• display size setting to not only zoom in but also zoom out to make the most of the screen real estate
  • customize which buttons/settings are available in the quick settings launcher
  • support for Google Daydream, a virtual reality platform

To see how the current versions — Android Marshmallow and iOS 9 — compare, watch the video below:

For a similar comparison of Android Lollipop and iOS 8, watch this video. Many different manufacturers make Android phones and they often include some customization over the vanilla Android experience. e.g. HTC Sense or Samsung TouchWiz. Depending upon your device and carrier, there may be pre-installed apps that are bundled with your Android device.

User experience

Pfeiffer Report released in September 2013 rates iOS significantly better than Android on cognitive load and user friction.

The overall rating of user experience of mobile operating systems, Pfeiffer Report

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The overall rating of user experience of mobile operating systems, Pfeiffer Report

Apps Available on iOS vs. Android

Android gets apps from Google Play, which currently has 600,000 apps available, most of which will run on tablets. However, some Android devices, such as the Kindle Fire, use separate app stores that have a smaller selection of apps available. Many originally iOS-only apps are now available for Android, including Instagram and Pinterest, and Google’s more open app-store means other exclusive apps are also available, including Adobe Flash Player and BitTorrent. Android also offers access to Google-based apps, such as Youtube and Google Docs.

The Apple app store currently offers 700,000 apps, 250,000 of which are available for the iPad. Most developers prefer to develop games for iOS before they develop for Android. Since a recent update, the Youtube app has become unavailable on iOS, but iOS still offers some exclusive apps, including the popular game Infinity Blade and Twitter client Tweetbot.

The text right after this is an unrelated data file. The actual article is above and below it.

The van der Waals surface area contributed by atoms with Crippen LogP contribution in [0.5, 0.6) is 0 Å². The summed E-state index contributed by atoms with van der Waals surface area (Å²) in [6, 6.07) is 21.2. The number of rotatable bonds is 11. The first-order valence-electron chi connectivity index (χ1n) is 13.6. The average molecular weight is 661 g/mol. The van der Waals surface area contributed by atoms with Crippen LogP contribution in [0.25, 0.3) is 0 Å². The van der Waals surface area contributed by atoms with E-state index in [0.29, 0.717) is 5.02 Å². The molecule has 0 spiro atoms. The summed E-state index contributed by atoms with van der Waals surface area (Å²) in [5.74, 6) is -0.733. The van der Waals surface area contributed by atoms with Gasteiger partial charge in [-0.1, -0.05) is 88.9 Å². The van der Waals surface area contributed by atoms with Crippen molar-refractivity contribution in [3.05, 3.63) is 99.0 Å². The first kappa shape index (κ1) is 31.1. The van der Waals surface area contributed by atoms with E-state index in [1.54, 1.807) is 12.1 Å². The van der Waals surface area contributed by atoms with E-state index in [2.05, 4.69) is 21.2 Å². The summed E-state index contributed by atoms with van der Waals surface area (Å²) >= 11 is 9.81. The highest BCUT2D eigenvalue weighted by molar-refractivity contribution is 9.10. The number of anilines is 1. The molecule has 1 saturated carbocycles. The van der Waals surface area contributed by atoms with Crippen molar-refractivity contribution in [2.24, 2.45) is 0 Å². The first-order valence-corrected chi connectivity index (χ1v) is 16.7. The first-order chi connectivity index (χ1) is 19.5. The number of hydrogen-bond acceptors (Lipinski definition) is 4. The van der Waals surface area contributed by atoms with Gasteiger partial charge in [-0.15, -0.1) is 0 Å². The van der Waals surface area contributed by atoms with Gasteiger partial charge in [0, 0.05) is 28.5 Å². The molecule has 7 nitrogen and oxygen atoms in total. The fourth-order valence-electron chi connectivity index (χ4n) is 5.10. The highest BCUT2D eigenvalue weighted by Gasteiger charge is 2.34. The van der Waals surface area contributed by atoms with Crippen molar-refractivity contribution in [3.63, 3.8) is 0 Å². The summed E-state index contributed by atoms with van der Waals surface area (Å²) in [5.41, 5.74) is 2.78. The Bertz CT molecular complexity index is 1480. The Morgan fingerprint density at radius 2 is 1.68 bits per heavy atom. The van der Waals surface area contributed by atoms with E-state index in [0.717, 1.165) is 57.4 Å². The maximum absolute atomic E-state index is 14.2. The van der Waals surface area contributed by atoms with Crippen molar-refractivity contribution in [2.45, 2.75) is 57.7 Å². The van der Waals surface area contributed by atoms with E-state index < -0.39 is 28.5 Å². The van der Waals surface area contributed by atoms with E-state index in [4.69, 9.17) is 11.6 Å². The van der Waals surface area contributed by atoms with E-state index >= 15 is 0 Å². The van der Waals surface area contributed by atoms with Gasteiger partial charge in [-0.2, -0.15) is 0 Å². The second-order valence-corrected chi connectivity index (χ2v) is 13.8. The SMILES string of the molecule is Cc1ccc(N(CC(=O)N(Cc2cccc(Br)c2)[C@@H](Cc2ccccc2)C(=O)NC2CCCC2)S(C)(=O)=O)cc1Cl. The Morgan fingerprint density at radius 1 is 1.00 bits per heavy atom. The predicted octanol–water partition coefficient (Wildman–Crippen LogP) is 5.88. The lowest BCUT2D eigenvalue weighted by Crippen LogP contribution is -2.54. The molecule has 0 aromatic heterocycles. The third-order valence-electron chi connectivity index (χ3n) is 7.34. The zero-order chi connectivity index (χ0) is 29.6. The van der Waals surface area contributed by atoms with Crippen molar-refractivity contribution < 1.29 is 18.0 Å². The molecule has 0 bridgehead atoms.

The bottomline when comparing Google and Apple's app stores is that most popular apps are available for both platforms. But for tablets, there are more apps designed specifically for the iPad while Android tablet apps are often scaled up versions of Android smartphone apps. Developers at startups often focus on one platform (usually iOS) when they first launch their smartphone app because they do not have resources to serve multiple platforms from the get go. For example, the popular Instagram app started with iOS and their Android app came much later.

Stability of Apps and the Operating System

The Crittercism Mobile Experience Report published in March 2014 ranked Android KitKat as more stable than iOS 7.1. Other findings from the report include:

  • Android 2.3 Gingerbread has the highest total crash rate, at 1.7%. Other versions of Android — Ice Cream Sandwich, Jelly Bean, and KitKat — have a crash rate of 0.7%.
  • iOs 7.1 has a crash rate of 1.6%., and the rates for iOS 7.0 and iOS 5 are 2.1% and 2.5% respectively.
  • Phone versions of both Android and iOS are more stable than their tablet versions.